Looking began its sophomore season on HBO last night, and the first episode is a rollicking, sexy good time set amongst the redwoods. But having watched five of the new episodes, I'll just say I have a couple of concerns about how this season looks overall.

Fans and critics alike acknowledge that Looking doesn't keep pace with most of the TV universe — and the creators and stars of the show had to repeatedly give interviews last year where they said they wished people would stop comparing it to Girls, which is a tough thing to ask given that the shows air back to back on the same network. It's a beautifully shot, arguably groundbreaking show about modern urban gay men in their thirties that established in its first season that it was not going to conform to any television tropes, at least the sort of clichés of structure and speed that you expect from a half-hour comedy — also, it's not really a comedy, but I'll get back to that. Having now watched the first half of the new season via a screener sent by HBO, I can say that all that stuff remains the same: Doris (Lauren Weedman) is still the funniest and best part of the show, and while some of the writing is a little punchier and the sex stuff a bit more graphic, I am still frustrated by the fact that so little ever gets accomplished, plot-wise, in a single episode.

Episode One kicks off with the core trio, Patrick (Jonathan Groff), Dom (Murray Bartlett), and Augustin (Frankie J. Alvarez) on a road trip out of San Francisco to the popular gay destination of the Russian River and Guerneville. While we don't get to see any of the town itself, we do get to see redwoods, the river, and some nude frolicking on "Bear Beach" (which is not a real place), and the inside of a pretty prototypical gay man's cabin from the back in the day, which is supposed to be the longtime escape of Scott Bakula's character Lynn and his deceased boyfriend. Lynn lent the cabin to Dom for the weekend, and the boys all decide to go take a little time away in the wilderness.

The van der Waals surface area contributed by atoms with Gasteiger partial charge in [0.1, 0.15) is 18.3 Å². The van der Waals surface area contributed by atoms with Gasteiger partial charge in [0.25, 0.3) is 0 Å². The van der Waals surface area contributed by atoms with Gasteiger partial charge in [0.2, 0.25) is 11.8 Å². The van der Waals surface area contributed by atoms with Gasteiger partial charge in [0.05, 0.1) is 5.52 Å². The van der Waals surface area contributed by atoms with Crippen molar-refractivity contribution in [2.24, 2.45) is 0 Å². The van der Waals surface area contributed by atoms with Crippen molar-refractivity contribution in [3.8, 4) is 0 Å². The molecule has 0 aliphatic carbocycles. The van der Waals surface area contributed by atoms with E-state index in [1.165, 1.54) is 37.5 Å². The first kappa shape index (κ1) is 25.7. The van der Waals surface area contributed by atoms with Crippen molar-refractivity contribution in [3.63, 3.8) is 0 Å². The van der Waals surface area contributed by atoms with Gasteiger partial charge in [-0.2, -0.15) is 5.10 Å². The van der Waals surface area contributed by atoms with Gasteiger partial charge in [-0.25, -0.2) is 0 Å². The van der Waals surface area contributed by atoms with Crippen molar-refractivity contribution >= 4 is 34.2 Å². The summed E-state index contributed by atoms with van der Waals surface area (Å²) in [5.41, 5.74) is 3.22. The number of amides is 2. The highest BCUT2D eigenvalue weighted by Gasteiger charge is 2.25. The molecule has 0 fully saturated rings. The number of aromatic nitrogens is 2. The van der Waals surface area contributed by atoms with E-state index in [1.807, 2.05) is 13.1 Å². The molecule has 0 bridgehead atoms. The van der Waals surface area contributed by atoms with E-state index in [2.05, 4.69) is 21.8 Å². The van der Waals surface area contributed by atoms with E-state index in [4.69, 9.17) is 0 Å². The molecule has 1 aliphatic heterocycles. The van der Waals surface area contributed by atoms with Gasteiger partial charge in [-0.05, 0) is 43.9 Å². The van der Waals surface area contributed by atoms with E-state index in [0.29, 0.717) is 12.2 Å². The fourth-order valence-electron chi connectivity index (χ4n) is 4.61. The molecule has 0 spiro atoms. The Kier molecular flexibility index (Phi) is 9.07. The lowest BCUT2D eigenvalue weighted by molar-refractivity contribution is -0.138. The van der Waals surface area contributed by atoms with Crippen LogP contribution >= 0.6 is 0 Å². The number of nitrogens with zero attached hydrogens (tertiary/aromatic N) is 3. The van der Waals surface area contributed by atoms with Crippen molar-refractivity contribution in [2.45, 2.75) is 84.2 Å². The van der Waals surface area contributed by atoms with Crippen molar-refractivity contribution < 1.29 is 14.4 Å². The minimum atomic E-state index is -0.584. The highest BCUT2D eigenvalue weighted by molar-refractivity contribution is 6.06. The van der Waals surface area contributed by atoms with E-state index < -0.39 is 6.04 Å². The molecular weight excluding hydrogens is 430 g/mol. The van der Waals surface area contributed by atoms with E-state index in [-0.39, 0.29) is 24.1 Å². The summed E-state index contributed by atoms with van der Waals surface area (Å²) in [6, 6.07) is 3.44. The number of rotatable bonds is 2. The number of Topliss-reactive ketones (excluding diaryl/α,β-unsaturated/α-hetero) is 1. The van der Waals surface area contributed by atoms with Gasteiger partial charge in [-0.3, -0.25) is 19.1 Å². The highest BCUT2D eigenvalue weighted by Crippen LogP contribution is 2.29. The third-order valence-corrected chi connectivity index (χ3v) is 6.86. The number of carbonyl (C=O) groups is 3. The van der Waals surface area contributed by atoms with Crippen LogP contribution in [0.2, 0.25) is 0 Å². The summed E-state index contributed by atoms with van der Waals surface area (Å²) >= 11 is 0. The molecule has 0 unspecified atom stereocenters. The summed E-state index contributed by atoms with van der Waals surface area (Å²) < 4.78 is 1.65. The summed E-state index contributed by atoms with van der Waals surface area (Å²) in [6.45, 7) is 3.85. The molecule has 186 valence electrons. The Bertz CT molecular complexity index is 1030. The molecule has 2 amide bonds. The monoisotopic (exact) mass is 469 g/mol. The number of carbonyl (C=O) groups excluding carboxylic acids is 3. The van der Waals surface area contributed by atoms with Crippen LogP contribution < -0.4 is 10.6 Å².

Patrick, being his usual neurotic ninny self, tries to get everyone to stay sober, go on hikes, and play board games — something no gay group of friends in the history of the universe, unless everyone was in AA, would tolerate longer than ten minutes. We're led to believe this lasts a full 24 hours until Doris thankfully arrives, by surprise, declaring "everyone died" at the hospital where she's a nurse, therefore she got off work early. She pours herself a mug full of booze and finally gets the party started, joining the gang as they head out to the woods to find a magical party they heard about while canoeing past some bears earlier that day.

This is also how we're introduced to new recurring character Eddie, played by Mean Girls alum Daniel Franzese who's lately been treating us to a lot of fun pop song parodies. Eddie will quickly become Augustin's bear pal and love interest who works at a non-profit outreach organization catering to trans youth, and since he's also HIV-positive, he single-handedly brings to the show three major elements of the LGBT rainbow that had been missing in Season One: bears, poz people, and trans people. Also, Franzese is hilarious and the character of Eddie is written pretty campily (Patrick refers to him in a later episode as "like having your own personal Mrs. Madrigal"), offering a refreshing foil to the always insufferable Augustin, who remains insufferable, but at least he isn't making bad art anymore.